Saturday, October 26, 2019

City's Concept of Resilience Looks too Small, all Slogan and Sticker

Was it just last year that Paradise burned to the ground during the Camp Fire and Sierra Nevada created a collaborative beer called "Resilience"?

Sunday Headlines

Destruction of Paradise: The allegory is apt.
From last November
This year we have the Kincade Fire in Sonoma. It might seem far away, but what is happening there will filter north and visit us in the decades to come, maybe even just a generation.

Mandatory evacuation all the way to the beach now - twitter
Even though the vineyards themselves are a kind of firebreak, the houses still burn. Wealthy corporate owners can weather the loss, but for vineyard workers and other ordinary people the loss is catastrophic.

KJ is moving north, slowly but surely - twitter
We have seen an increasing number of Oregon vineyards and wineries purchased by large California operations, and in so many ways we can see the action of climate change in wine. Harvest dates and degree-day summations track the trend of increasing temperatures, and vineyard ownership tracks changes elsewhere. (See notes on one of KJ's purchases here and more general trends here. Californians are here and more are coming. Wineries are a proxy and index on the leading edge of more widespread change.)

People think that projections for population increase here might be exaggerated, but we will have climate refugees from California who will bid up the price of land and housing.

We need to think more about resilient systems and less about
the resilient individuals and proud self-reliance,
even social darwinism
For those in Sonoma, two weeks of camping supplies doesn't solve the problem of utilities that have not invested in the right infrastructure or been properly regulated by the state; doesn't solve the problem of housing built in the wrong places and under-regulated housing development; doesn't solve whatever forestry practices may exacerbate things with excess vegetative fuel; and doesn't change our addiction to driving and the carbon pollution it spews.

But is the solution for residents to be ready
for 2 weeks of camping? (And hey, stickers!)
For Monday's Council agenda, there is no report on the Resiliency Task Force. Maybe there will be more published, but it might also be just a genial update on our glorified camping PR.

We will have big problems. We already have problems. And just pushing a prepper mentality is not the way to solve them. Individuals do need to be better prepared, but the scale of problems calls for governmental entities to change systems, not to privatize it all and off-load responsibility for it to individuals. Our formal thinking on resilience is just so shallow and small at the moment. And I am not sure that we are viewing the Our Salem project through any kind of "resilience lens."

(If a report is published, there may be more to say later.)

Addendum, Sunday

The start of our action items
in the 2017 Natural Hazards Mitigation Plan
Pages 3-4 to 3-9 of the Natural Hazards Mitigation Plan (see notes here from 2017, link at City site here) are the action items we should see referenced in the Resiliency Task Force update. If these items are not discussed, or if no progress has been made on them, then we will know the thing is a sham.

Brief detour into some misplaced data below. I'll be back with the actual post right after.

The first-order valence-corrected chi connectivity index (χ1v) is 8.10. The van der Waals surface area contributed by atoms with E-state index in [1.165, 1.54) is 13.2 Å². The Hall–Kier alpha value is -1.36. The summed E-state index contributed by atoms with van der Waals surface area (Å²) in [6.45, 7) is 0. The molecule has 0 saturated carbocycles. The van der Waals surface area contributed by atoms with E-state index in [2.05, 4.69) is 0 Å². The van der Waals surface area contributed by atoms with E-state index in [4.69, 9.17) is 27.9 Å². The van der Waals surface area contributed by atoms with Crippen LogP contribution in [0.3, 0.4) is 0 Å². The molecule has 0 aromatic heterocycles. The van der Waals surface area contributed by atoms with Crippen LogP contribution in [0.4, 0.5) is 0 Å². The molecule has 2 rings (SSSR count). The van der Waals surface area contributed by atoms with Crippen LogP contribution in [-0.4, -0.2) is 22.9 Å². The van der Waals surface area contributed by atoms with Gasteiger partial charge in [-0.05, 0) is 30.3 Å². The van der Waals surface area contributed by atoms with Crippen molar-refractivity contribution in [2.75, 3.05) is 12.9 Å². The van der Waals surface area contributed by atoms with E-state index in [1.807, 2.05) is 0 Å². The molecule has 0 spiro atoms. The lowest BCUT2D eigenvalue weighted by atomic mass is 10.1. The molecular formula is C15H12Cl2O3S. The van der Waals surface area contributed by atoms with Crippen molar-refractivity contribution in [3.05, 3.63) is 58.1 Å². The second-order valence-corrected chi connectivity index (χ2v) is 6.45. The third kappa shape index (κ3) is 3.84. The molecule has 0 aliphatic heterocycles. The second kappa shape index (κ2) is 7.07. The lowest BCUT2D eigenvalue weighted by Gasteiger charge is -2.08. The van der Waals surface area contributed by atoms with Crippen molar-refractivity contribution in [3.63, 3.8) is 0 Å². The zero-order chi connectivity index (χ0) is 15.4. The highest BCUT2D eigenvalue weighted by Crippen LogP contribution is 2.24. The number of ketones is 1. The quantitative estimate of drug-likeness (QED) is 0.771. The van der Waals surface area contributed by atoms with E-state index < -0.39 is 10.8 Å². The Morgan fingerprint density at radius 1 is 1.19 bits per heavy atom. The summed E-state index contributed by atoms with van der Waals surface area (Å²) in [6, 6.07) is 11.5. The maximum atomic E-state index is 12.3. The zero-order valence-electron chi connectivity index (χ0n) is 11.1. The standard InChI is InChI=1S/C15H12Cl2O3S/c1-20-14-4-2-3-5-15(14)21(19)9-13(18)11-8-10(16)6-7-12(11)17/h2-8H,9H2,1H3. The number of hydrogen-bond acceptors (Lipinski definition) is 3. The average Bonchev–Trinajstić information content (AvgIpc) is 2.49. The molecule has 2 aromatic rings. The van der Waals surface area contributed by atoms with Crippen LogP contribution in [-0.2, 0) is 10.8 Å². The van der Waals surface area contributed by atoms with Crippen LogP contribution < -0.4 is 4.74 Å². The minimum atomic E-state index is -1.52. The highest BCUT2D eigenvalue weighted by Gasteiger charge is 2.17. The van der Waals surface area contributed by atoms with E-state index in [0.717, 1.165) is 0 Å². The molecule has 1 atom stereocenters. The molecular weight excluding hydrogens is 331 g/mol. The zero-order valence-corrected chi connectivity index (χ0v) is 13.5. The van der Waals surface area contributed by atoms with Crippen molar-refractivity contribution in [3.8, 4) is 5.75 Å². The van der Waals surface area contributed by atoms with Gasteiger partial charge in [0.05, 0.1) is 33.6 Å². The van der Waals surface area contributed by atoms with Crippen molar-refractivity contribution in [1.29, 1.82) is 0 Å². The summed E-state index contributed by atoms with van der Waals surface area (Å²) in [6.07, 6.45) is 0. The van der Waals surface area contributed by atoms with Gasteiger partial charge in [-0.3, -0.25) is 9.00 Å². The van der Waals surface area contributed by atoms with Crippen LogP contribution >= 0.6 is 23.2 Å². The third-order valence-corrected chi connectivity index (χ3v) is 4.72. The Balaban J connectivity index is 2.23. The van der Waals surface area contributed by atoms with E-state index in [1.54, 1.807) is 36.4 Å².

In a comment, Sarah points out additional omissions and biases: The camping PR assumes a household in a single-family home with storage space and yard. It does not accommodate people living in multi-family dwellings, living in cars, or living outdoors without permanent shelter. There is an implied class bias and wealth check in the PR and planning.

Addendum 2, Monday

The City's published a one-page update.

It's all about "training"
So it looks like "preparedness" is conceived solely as readiness for the long camping adventure. Slogan and sticker.


Salem Breakfast on Bikes said...

(swapped in the San Jose Mercury-News Sunday front page and took out a Saturday twitter clip from the Santa Rosa Press-Democrat)

Sarah Owens said...

Small: Slogan, Sticker and *Single-family housing*-focused

All the preparation advice we've seen assumes the hh is in single-family housing that has storage that will be accessible after "the big one" hits, if not a yard to camp in. Most of CANDO's residents are homeless or in multi-family housing, much of which will be inaccessible if not pancaked in an earthquake. Yet, there's no advice for homeless, the homeless services providers or for ppl in MF housing. Try pointing this out to emergency management officials and all you'll get is a blank stare, like they have no idea what you're talking about. The City's concept of resilience is very small indeed.

Salem Breakfast on Bikes said...

Thanks for pointing that out. You are right, that's a serious gap.

Also added clip from the Natural Hazards Mitigation Plan.

Salem Breakfast on Bikes said...

(Added clip from the City's report on the Resilience Task Force)

Walker said...

What neither Salem nor Olympia seem to recognize is that we are going to be feeling the effects of these recurring climate-driven crises much sooner than when they arrive for us physically— we’re likely to see a huge push of migration north, putting the Dust Bowl migrations to shame.

If we don’t want to repeat the ugliness of how the Okies were “welcomed” in th 30s, we need to start making some serious plans for how we will accommodate climate refugees, quite apart from earthquake refugees.

Of course, the nightmare scenario is that we get good and mired into an attempt to tell climate refugees “Keep on Going, we Can’t Tqke Care of Our own” and then, as we’re dealing with the social disruption and disintegration that will cause, the Big One hits. Yikes.